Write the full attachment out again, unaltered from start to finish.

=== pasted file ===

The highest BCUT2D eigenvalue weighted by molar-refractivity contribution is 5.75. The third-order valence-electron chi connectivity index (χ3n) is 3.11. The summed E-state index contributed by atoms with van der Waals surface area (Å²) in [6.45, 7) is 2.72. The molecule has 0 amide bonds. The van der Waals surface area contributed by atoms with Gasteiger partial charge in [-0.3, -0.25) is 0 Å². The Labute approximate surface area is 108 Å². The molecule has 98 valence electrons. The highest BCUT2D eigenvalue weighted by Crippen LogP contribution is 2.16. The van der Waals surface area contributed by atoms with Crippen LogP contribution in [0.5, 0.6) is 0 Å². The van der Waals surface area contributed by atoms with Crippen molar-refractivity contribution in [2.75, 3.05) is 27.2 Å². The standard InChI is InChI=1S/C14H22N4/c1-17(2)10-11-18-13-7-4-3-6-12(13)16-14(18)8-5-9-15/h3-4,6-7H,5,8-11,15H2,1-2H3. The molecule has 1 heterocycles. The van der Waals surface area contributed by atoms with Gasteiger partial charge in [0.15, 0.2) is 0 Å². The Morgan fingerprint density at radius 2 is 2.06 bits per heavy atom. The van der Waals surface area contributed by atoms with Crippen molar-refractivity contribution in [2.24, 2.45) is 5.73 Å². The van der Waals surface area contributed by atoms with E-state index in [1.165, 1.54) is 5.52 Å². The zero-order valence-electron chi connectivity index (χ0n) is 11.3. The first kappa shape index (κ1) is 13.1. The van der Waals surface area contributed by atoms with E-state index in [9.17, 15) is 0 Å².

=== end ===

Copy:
The highest BCUT2D eigenvalue weighted by molar-refractivity contribution is 5.75. The third-order valence-electron chi connectivity index (χ3n) is 3.11. The summed E-state index contributed by atoms with van der Waals surface area (Å²) in [6.45, 7) is 2.72. The molecule has 0 amide bonds. The van der Waals surface area contributed by atoms with Gasteiger partial charge in [-0.3, -0.25) is 0 Å². The Labute approximate surface area is 108 Å². The molecule has 98 valence electrons. The highest BCUT2D eigenvalue weighted by Crippen LogP contribution is 2.16. The van der Waals surface area contributed by atoms with Crippen LogP contribution in [0.5, 0.6) is 0 Å². The van der Waals surface area contributed by atoms with Crippen molar-refractivity contribution in [2.75, 3.05) is 27.2 Å². The standard InChI is InChI=1S/C14H22N4/c1-17(2)10-11-18-13-7-4-3-6-12(13)16-14(18)8-5-9-15/h3-4,6-7H,5,8-11,15H2,1-2H3. The molecule has 1 heterocycles. The van der Waals surface area contributed by atoms with Gasteiger partial charge in [0.15, 0.2) is 0 Å². The Morgan fingerprint density at radius 2 is 2.06 bits per heavy atom. The van der Waals surface area contributed by atoms with Crippen molar-refractivity contribution in [2.24, 2.45) is 5.73 Å². The van der Waals surface area contributed by atoms with E-state index in [1.165, 1.54) is 5.52 Å². The zero-order valence-electron chi connectivity index (χ0n) is 11.3. The first kappa shape index (κ1) is 13.1. The van der Waals surface area contributed by atoms with E-state index in [9.17, 15) is 0 Å².